I do find it rather antagonising to invoke into law a clause where the courts are to determine who is at fault in a marriage breakup and to provide financial motivation to point the finger. I would say divorce is a difficult process and I don't see the need to make it any worse than it already is.



(11-10-2016 03:39 PM)Grasshopper Wrote:  and different societies may have different morals. A society collectively determines its morality (and a society's morals can change -- many people in the US once though there was nothing wrong with enslaving other people), but it's silly to claim that it doesn't have one.
I don't agree that societies have morals. Morals are a belief system. Individuals have moral beliefs, societies are merely a grouping of "Not necessarily aligned" individuals.
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11-10-2016, 04:42 PM
RE: Do or Die
I think morality is a very complicated subject, and we could go on for days, and this thread is not the proper place for that. This is the second thread today that I have helped to derail, and as in the other one, I'm going to bow out.

Perhaps others will bring it back on topic.
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11-10-2016, 04:59 PM
RE: Do or Die
(11-10-2016 04:42 PM)Grasshopper Wrote:  I think morality is a very complicated subject, and we could go on for days, and this thread is not the proper place for that. This is the second thread today that I have helped to derail, and as in the other one, I'm going to bow out.

Perhaps others will bring it back on topic.
Oh, not just you, everyone has derailed this thread.

Anyway, thanks for discussing.
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12-10-2016, 04:37 AM
RE: Do or Die
(11-10-2016 11:51 AM)Stevil Wrote:  
(11-10-2016 07:35 AM)EvolutionKills Wrote:  Clearly, it is not. Like I already said, you appear to be upset that we're getting grey into your black and white.
I'm not upset at all, I'm just wondering how to keep this thread on track. I don't know why you go off on a tangent about morality and that all businesses are evil. I think this is absurd.

No, what is absurd is your seeming inability to grasp the concept that amoral constructs (like businesses and corporations) have motivations that can and do drive them to cause needless harm in the name of profit. Since they cannot be trusted to act morally on their own, and their motivations can very easily cause their actions to turn evil, that is a huge problem that needs to be accounted for. It is an integral part of the discussion. We're not going 'off track' by including it, rather you are purposely attempting to kneecap the discussion by fighting its inclusion at every turn.



(11-10-2016 02:08 AM)Stevil Wrote:  
(11-10-2016 07:35 AM)EvolutionKills Wrote:  By increasing demand. If you bleed the consumer base dry by trying to appease the corporation's desire for cheaper labor, then you're necessarily shrinking your own market by limiting the purchasing power of the consumers (because, you know, their wages are stagnant while the cost of living rises).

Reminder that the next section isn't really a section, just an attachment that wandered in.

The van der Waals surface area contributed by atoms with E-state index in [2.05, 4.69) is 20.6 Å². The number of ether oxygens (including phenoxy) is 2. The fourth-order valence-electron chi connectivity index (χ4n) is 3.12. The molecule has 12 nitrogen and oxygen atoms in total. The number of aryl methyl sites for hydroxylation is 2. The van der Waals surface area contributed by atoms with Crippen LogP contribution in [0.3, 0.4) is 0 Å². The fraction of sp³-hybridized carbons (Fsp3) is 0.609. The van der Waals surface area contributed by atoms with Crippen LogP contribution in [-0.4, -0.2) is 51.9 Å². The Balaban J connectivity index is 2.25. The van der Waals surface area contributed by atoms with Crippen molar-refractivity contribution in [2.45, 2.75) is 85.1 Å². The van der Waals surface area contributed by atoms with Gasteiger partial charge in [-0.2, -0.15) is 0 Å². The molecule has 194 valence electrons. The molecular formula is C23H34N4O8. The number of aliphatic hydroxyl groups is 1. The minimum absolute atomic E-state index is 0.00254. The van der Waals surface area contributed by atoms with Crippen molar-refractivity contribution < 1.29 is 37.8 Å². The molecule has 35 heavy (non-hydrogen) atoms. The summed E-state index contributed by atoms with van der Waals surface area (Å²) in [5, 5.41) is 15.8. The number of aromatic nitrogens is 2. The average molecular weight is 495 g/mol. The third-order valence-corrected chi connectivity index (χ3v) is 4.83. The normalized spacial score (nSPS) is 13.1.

This has been brought up more than once. Your question is a weak deflection
I have heard you talk about this. I have no idea how you can reason that increasing costs of a business will result in more profit for that business. It doesn't make any economic sense.

Because you're an idiot. Facepalm

Businesses don't hire people because they can. They hire the people that they need to get the work at hand done. So how do you stimulate a business to hire more people? Well, they need to have more work to do. How do you do that? Well, by increasing demand for their products and services. What creates demand for those products and services? Consumers with enough extra income to purchase them.

It's a positive feedback loop. If more people in the economy have more money to spend on goods and services, that increases demand within the economy. The increased demand drives the expansion of businesses, and that is what causes them to hire more people. It requires enough foresight into the long game to realize that everyone in a consumer driven economy is better off with a strong consumer base.


(11-10-2016 02:08 AM)Stevil Wrote:  You appeal to emotional statements "bleed the consumer base dry", "greedy, evil businesses", I don't think you are presenting a considered or logical argument.

Emotions do not exclude reason. Facepalm


(11-10-2016 02:08 AM)Stevil Wrote:  
(11-10-2016 07:35 AM)EvolutionKills Wrote:  Right, once again, you're insisting we all ignore the ethical components of decisions rife with ethical implications.
If you want to discuss the ethical aspects of business then I think that would be for a different thread, why are you trying so hard to rope me into an ethical discussion? I don't even believe in morality or ethics so I'm hardly the right person to discuss the ethics of business with.

Well, then you seem to be terribly under qualified to talk about the subject; much like someone blind to color having a discussion about interior design or paint. Color theory is an integral part of any aesthetic design and trying to exclude it from the discussion, because you either don't believe in color or cannot see it, does nothing but artificially handicap the discussion.